LTTP or ‘late to the party’ pieces are opportunities for me to catch up and write about games I missed out on the first time around. They may contain spoilers.
Enslaved: Odyssey of the West may be the most surprising 2010 game I play in 2011. It has flaws in just about every area outside of story and character development, but taken as a whole and at just the right price point, this game was a genuine diamond in the rough.
The “year of the fighters” will have a strong finish later this year with the release of Tekken 6. I dabbled with Tekken 5 and its Dark Resurrection rerelease for the PSP, but I just couldn’t get into it. And not because it was a bad game, the game just never clicked with yours truly. Between the two Namco fighters, I rather play SoulCalibur.
However, that doesn’t stop me from admiring how Namco got schoolgirls and pandas to fight one another.
In 2007, Xbox 360 owners received a few games which PS3 only gamers were not invited to. Two them included 2K Games’ BioShock and Namco Bandai’s Eternal Sonata. A year later, those two games are no longer exclusive. I’ve already taken a look at BioShock’s PS3 demo and now it’s Eternal Sonata’s turn. Will the PS3 demo finally convince me to pick up this JRPG?
Back in 1999, the original SoulCalibur was the reason numerous gamers purchased the Sega Dreamcast. I spent a lot of time with SoulCalibur. I even spent a month playing the classic weapon oriented fighter just before Namco Bandai’s SoulCalibur IV arrived. The sequels debuted during the waning years of the fighting genre and thus I merely dabbled into them. Fortunately, those dark days are coming to an end and fighting games are making a triumphant return this year. SoulCalibur IV is amongst the first out of the gate, but would the fourth installment of this revered 3D fighter make a lasting impression? Or will it be more of the same? We know online support is included, but does it work? Simple answer: Yes, it’s all that and a bit more.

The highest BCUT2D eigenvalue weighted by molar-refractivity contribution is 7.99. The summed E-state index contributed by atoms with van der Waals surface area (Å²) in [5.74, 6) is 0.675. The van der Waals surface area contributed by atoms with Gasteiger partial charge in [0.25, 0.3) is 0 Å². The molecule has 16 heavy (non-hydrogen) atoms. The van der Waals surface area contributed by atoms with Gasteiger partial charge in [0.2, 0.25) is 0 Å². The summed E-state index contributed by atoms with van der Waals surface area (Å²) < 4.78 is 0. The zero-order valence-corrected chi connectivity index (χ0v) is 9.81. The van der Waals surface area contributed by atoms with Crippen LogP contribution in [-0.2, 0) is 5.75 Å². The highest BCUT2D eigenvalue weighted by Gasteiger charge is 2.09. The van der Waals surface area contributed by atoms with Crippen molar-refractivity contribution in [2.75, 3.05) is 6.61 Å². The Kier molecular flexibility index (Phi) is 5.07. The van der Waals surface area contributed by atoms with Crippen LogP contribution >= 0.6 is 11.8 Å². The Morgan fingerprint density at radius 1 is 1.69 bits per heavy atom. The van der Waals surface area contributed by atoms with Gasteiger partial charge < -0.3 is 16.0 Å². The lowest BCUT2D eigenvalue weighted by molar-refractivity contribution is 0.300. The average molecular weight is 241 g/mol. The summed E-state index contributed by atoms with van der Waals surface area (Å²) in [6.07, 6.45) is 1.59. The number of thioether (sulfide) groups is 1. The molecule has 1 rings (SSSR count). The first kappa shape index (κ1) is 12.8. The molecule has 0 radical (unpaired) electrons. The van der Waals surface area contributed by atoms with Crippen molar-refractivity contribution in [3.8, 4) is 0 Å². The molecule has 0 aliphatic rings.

Namco Bandai’s SoulCalibur IV has sold (or shipped?) over 2 million units worldwide. Were the Star Wars cameos the reason or perhaps it was just a damn good game? At this rate, it looks like SoulCalibur V is going to happen.
Anyways, an awesome game deserves awesome numbers.
Behind the shadows of summer blockbusters such as Ninja Gaiden 2 and Metal Gear Solid 4, is a game which needs no introduction, but instead needs some clarification. Dragon Ball Z games have become an annual affair for Namco Bandai and Atari, and I don’t blame folks for not knowing which installment is worth their time. This year’s installment is brought to us by DBZ: Budokai 3′s developer, Dimps. It’s been awhile since Dimps made a Dragon Ball game, so let’s see if they’ve managed to make Dragon Ball Z: Burst Limit worth your while.